In this episode John and Gregg discuss one of Gregg’s recent blog posts where Gregg lays out his approach to others, both Christians and non-Christians, in preparation for examining (and as distinct from) how Christian apologist Ravi Zacharias (and other Christian apologists) engage with non-Christians.
Gregg notes that he is very excited by this blog post because it lays out his perspective. Further, his next blog post further expands on this first post and lays out why he holds this perspective and how this fits in with his approach throughout the podcast.
John focuses on Gregg’s 5th point: “I want to advocate to others the joys, benefits, and truths that I have experienced and come to believe about myself and life, in light of rightly relating with God. ” John is struck by how different this is from wanting “to tell others about Jesus so that they don’t go to hell,” and sees this approach as something that he can relate to.
Gregg likens the typical evangelical Christian response that John has outlined to a situation where “everything is on fire and you need to get out of the building!” Gregg explains that this is not how matters work in his life—he has much more time to make decisions and engage with questions, and so sees the matter similarly for others.
Gregg also notes that his 5th point is not necessarily describing how he will tell people about God, but that his goal here is to “jubilate in becoming my best self as one who is loved by, in love with, and rightly relating to God.” So here Gregg might be engaging with others about parenting, or about self-care, or the value of a rigorous approach to Christian belief, or some other true thing that he has come to know in & through rightly relating with God, even though this need not be about God or Christianity specifically.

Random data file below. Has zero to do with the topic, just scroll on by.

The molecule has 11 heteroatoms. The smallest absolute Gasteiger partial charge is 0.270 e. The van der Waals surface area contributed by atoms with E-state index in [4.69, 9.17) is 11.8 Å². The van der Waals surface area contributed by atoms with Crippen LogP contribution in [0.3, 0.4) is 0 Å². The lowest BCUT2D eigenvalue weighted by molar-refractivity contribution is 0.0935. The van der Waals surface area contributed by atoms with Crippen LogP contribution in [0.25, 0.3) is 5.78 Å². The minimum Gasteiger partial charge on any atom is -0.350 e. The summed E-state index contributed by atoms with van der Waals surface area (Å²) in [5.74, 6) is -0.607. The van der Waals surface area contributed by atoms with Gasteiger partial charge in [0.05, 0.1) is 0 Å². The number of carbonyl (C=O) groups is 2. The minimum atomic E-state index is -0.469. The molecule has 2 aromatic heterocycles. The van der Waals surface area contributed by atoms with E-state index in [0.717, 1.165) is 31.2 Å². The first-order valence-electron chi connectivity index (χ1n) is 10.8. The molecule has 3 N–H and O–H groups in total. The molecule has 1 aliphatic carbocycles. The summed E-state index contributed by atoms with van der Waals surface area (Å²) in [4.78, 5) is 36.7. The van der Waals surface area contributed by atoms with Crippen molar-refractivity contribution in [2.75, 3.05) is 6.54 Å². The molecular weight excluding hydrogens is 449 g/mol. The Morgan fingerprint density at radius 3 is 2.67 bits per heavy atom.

Next, John raises Gregg’s 3rd point: “my starting place with anyone is not the Bible but my humanity. By starting my engagement this way I enter the process of mutual understanding (my first interest, above) where it is most likely to meet with success and situate truth-seeking (my second interest, above) within its proper framework: in both cases, beginning with the human and creational. The goal here is living with others according to my best understanding of how life works: creation frames salvation; salvation transforms creation.”
John wonders how starting with our humanity is a good idea or even possible, seeing that humans are innately sinful and so need God in order to make right decisions, etc. Gregg notes that there are generally a constellation of ideas that accompany this sort of concern, such as the idea that God is first (and in some Christian traditions, humans are so distantly second that we essentially have no value).
John notes that, in contrast to Gregg’s approach, the typical Christian approach to non-Christians sounds like a transaction, almost like selling life insurance. Gregg replies that in good part he realized that his excitement about this writing is seeing how his recognition of the rampant suspicion in our Western culture has oriented him to providing some of the truth value to the Christian truth claims before ever presenting these claims!